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single extract from the Paris correspondent of the Times newspaper, to show that the commerce and credit of the French nation present dismal appearances of uncertainty and instability, that ill serve to realise those splendid anticipations of prosperity, which the agents of political sedition were always promising while they were engaged in sapping and undermining the foundations of the monarchy
Paris, April 1st, 1851. “ Commercial men here are beginning to regard the present position of affairs with dismay, nor is it extraordinary that it should be so, when they consider the last account published by the Bank of France, which shows that the commercial bills in the portfolios of that establishment lave diminished to the insignificant amount of 47,403,568f., while the unemployed capital in its cellars has increased to 390,000f. These figures prove that commercial credit has not been at so low an ebb since the revolution of February, and can only be accounted for by the apprehension created by the approaching period for the revision of the Constitution, and the uncertainty which prevails with respect to the course the Legislature may adopt on that question. The manufacturers in the mean time are receiving but few orders, and the number of unemployed operatives is every day increasing. At Lyons, St. Etienne, and Nîmes, the silk manufacturers are nearly idle. The linen trade is in a state of stagnation, and the timber trade, which was comparatively prosperous a month since, is now suffering like the others. The accounts from the agricultural districts show a tendency to a further decline in the price of grain in the various markets.”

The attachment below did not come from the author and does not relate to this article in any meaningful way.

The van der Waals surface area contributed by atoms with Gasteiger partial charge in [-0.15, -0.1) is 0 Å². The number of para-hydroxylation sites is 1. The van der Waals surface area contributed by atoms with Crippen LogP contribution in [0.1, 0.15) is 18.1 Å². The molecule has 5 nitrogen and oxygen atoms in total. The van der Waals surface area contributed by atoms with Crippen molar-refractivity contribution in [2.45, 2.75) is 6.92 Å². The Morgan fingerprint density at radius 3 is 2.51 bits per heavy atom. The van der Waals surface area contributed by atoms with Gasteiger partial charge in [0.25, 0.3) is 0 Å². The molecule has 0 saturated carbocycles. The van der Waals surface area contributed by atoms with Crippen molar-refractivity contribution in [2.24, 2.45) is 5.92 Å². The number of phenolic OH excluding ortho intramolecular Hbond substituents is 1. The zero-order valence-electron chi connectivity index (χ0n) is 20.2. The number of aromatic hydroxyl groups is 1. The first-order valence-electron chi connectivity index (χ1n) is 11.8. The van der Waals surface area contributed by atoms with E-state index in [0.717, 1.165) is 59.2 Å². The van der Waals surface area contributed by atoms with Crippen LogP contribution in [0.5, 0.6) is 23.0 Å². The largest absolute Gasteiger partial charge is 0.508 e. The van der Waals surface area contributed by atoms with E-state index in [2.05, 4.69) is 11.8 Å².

The national credit, which generally serves as a tolerable test of the condition of a people, speaks equally unfavourably of the results produced by the Revolution. Thus,
In January, 1848, the 5 per cents stood at 118f. In April, 1851,